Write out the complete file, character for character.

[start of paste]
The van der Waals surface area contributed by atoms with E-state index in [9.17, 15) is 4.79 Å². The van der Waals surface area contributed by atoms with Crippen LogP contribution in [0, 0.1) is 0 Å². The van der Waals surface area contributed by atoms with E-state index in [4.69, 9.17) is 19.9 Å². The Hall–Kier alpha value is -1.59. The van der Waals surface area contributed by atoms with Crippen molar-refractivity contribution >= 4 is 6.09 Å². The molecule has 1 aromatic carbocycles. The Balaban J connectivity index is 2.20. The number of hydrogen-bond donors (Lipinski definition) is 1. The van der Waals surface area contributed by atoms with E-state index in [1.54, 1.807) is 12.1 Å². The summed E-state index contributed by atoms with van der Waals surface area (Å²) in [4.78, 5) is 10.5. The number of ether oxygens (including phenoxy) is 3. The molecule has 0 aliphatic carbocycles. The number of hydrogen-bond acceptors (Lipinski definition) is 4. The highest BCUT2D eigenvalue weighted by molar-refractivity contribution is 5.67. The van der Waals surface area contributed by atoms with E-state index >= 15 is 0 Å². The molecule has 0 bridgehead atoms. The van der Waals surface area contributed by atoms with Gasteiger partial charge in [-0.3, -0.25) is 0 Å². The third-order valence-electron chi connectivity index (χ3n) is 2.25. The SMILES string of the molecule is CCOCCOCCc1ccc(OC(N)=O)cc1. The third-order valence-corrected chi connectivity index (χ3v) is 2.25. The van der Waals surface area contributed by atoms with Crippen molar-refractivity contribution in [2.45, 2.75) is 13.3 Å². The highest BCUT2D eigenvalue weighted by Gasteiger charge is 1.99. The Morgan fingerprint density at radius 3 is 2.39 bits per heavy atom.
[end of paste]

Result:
The van der Waals surface area contributed by atoms with E-state index in [9.17, 15) is 4.79 Å². The van der Waals surface area contributed by atoms with Crippen LogP contribution in [0, 0.1) is 0 Å². The van der Waals surface area contributed by atoms with E-state index in [4.69, 9.17) is 19.9 Å². The Hall–Kier alpha value is -1.59. The van der Waals surface area contributed by atoms with Crippen molar-refractivity contribution >= 4 is 6.09 Å². The molecule has 1 aromatic carbocycles. The Balaban J connectivity index is 2.20. The number of hydrogen-bond donors (Lipinski definition) is 1. The van der Waals surface area contributed by atoms with E-state index in [1.54, 1.807) is 12.1 Å². The summed E-state index contributed by atoms with van der Waals surface area (Å²) in [4.78, 5) is 10.5. The number of ether oxygens (including phenoxy) is 3. The molecule has 0 aliphatic carbocycles. The number of hydrogen-bond acceptors (Lipinski definition) is 4. The highest BCUT2D eigenvalue weighted by molar-refractivity contribution is 5.67. The van der Waals surface area contributed by atoms with E-state index >= 15 is 0 Å². The molecule has 0 bridgehead atoms. The van der Waals surface area contributed by atoms with Gasteiger partial charge in [-0.3, -0.25) is 0 Å². The third-order valence-electron chi connectivity index (χ3n) is 2.25. The SMILES string of the molecule is CCOCCOCCc1ccc(OC(N)=O)cc1. The third-order valence-corrected chi connectivity index (χ3v) is 2.25. The van der Waals surface area contributed by atoms with Crippen molar-refractivity contribution in [2.45, 2.75) is 13.3 Å². The highest BCUT2D eigenvalue weighted by Gasteiger charge is 1.99. The Morgan fingerprint density at radius 3 is 2.39 bits per heavy atom.